There's an old axiom about the way an Opposition should conduct itself over the three year Parliamentary cycle: oppose, propose, depose.
The theory is that you spend the first year highlighting the government's inadequacies, the second year floating some of your own ideas and the third year campaigning to take office.
In the modern political world the actual policy period only kicks in a matter of months - and sometimes weeks - before the election and the reticence for an Opposition to go early with its programme is well founded.
If you make poor policy you simply provide a distraction from the myriad of difficulties which are always on the incumbent's plate. If you make good policy, but make it too early, the government simply steals it, gives it another name and gives you none of the credit.
Labour's ill-judged foray into the benefit policy debate - offering the dole to anyone who losses their job regardless of their spouse's income - is a strategic blunder which ignores these basic facts of political life. In fact, it may prove to be a mid-year, circuit breaker for a government which has been under mounting pressure.
Since the Mt Albert by-election National has been on the back foot. After Melissa Lee's woeful campaign came Richard Worth's sordid scandal, an austere Budget and then the dithering and eventual ditching of the plan to add folic acid to bread .
Now, momentous matters of state these are not. But the overlay to all this was that in the absence of the government doing much else these were the issues that got traction. Meanwhile 1,000 people a week were joining the dole queue. Then 1,100 per week. Then 1,200 a week. Last week more than 1,300 people signed up for the unemployment benefit.
Labour was able to take the moral high ground arguing that the government's ideas from the Jobs Summit were inadequate and its cycleway was a symbol of its preference for style over substance .
With Parliament sitting again on Tuesday after a two week recess Labour should have been chomping at the bit to biff the National Ministers around the ears.
"What are you doing about the unemployed?" is Labour's central question. "Well, we aren't going to be giving the dole to the unemployed husbands and wives of millionaires," is the answer National has served up for Labour .
Labour now claims it isn't going to allow the dole to be paid to anyone, regardless of income. But that's a back down because that is exactly what they were saying on Monday.
Labour has effectively taken the foot from the throat of the National government by poorly thinking through its plan.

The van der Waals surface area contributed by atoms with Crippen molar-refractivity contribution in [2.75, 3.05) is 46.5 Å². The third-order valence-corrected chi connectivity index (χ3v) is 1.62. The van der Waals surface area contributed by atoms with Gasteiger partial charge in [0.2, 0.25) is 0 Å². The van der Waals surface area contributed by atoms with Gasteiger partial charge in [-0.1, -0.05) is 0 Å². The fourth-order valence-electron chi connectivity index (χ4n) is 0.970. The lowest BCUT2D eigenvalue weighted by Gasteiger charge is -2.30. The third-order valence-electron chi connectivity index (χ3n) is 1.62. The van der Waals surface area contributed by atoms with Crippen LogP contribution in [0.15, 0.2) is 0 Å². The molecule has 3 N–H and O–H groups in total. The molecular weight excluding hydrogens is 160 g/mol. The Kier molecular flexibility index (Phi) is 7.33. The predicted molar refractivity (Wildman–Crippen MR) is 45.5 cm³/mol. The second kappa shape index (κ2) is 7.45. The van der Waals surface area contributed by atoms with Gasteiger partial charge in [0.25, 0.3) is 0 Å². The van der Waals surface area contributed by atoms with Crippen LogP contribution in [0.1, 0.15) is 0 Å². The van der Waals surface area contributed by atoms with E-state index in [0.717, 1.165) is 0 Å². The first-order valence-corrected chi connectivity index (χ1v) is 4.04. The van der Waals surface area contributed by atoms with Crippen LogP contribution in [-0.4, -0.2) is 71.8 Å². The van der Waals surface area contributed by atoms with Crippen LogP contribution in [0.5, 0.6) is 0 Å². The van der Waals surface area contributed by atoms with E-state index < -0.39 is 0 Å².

You could sense the desperation on Monday after the story was broken in the Herald. Goff had clearly blurted out the story too early because Labour party officials and MPs were scrambling to fill in the details as other media worked to follow up the story.
On Tuesday Goff was desperately trying to claim that he was talking about the principle of middle income people not missing out on welfare and not the details. All the more reason then for not announcing the plan until the details are worked through.
It's another pitfall of being in Opposition that you simply do not have the resources to do things quickly and at short notice. You do not have an army of bureaucrats and bean counters to crunch the difficult numbers.
Reason again to take your time over policy and get everything right.
It is something Labour traditionally has done very well. It is usually meticulous and thorough with its policy making - more so than National, in my experience.
What is really perplexing is why Labour thought it needed to enter the fray at all.
Perhaps it felt stung by some of the criticism from unions and left wing bloggers that it wasn't proposing enough solutions to the growing welfare queues.
But it is not the opposition's job to find solutions before the new government's first year is up - especially when Labour had the best part of a decade to implement its own ideas.
I see Labour is having another go. Having failed to win a proper select committee inquiry into whether the banks' interest rates are too high, they are teaming up with the Greens and Jim Anderton to hold their own "inquiry" - one with no standing, no authority and no power.
Essentially they'll be sitting in a room, preaching to the converted. Looks like a gimmick to me. Looks like Labour hasn't fully realised it was turfed out of power.
My advice would be: You're not in government, stop acting like you are. For now, do the work of her majesty's loyal opposition and critique the government. That's your job.